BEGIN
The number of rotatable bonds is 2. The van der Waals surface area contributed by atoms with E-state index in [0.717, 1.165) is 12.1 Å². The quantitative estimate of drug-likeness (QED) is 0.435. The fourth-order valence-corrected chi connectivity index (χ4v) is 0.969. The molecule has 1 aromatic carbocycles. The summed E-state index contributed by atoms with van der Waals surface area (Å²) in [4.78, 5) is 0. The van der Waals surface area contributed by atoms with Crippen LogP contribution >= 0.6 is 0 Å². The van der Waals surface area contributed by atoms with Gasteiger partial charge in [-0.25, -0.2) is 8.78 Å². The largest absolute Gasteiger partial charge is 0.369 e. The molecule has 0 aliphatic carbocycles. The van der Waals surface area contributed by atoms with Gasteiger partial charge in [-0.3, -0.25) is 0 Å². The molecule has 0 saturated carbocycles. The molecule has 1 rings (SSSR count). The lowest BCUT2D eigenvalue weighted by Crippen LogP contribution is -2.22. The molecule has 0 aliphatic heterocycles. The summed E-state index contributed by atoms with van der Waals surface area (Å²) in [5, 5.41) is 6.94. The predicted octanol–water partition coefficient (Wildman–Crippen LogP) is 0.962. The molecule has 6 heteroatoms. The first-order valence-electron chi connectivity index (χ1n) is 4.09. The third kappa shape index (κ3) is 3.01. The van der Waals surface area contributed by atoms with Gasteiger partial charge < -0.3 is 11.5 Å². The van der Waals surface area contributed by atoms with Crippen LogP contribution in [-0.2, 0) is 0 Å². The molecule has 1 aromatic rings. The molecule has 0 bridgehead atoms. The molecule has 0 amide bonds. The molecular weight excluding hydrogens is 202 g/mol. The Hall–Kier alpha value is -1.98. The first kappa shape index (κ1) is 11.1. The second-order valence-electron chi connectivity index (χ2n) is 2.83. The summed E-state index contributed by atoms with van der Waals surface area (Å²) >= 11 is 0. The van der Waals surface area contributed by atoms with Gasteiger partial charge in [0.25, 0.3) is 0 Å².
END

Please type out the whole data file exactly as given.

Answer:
The number of rotatable bonds is 2. The van der Waals surface area contributed by atoms with E-state index in [0.717, 1.165) is 12.1 Å². The quantitative estimate of drug-likeness (QED) is 0.435. The fourth-order valence-corrected chi connectivity index (χ4v) is 0.969. The molecule has 1 aromatic carbocycles. The summed E-state index contributed by atoms with van der Waals surface area (Å²) in [4.78, 5) is 0. The van der Waals surface area contributed by atoms with Crippen LogP contribution >= 0.6 is 0 Å². The van der Waals surface area contributed by atoms with Gasteiger partial charge in [-0.25, -0.2) is 8.78 Å². The largest absolute Gasteiger partial charge is 0.369 e. The molecule has 0 aliphatic carbocycles. The van der Waals surface area contributed by atoms with Gasteiger partial charge in [-0.3, -0.25) is 0 Å². The molecule has 0 saturated carbocycles. The molecule has 1 rings (SSSR count). The lowest BCUT2D eigenvalue weighted by Crippen LogP contribution is -2.22. The molecule has 0 aliphatic heterocycles. The summed E-state index contributed by atoms with van der Waals surface area (Å²) in [5, 5.41) is 6.94. The predicted octanol–water partition coefficient (Wildman–Crippen LogP) is 0.962. The molecule has 6 heteroatoms. The first-order valence-electron chi connectivity index (χ1n) is 4.09. The third kappa shape index (κ3) is 3.01. The van der Waals surface area contributed by atoms with Gasteiger partial charge < -0.3 is 11.5 Å². The van der Waals surface area contributed by atoms with Crippen LogP contribution in [-0.2, 0) is 0 Å². The molecule has 1 aromatic rings. The molecule has 0 bridgehead atoms. The molecule has 0 amide bonds. The molecular weight excluding hydrogens is 202 g/mol. The Hall–Kier alpha value is -1.98. The first kappa shape index (κ1) is 11.1. The second-order valence-electron chi connectivity index (χ2n) is 2.83. The summed E-state index contributed by atoms with van der Waals surface area (Å²) >= 11 is 0. The van der Waals surface area contributed by atoms with Gasteiger partial charge in [0.25, 0.3) is 0 Å².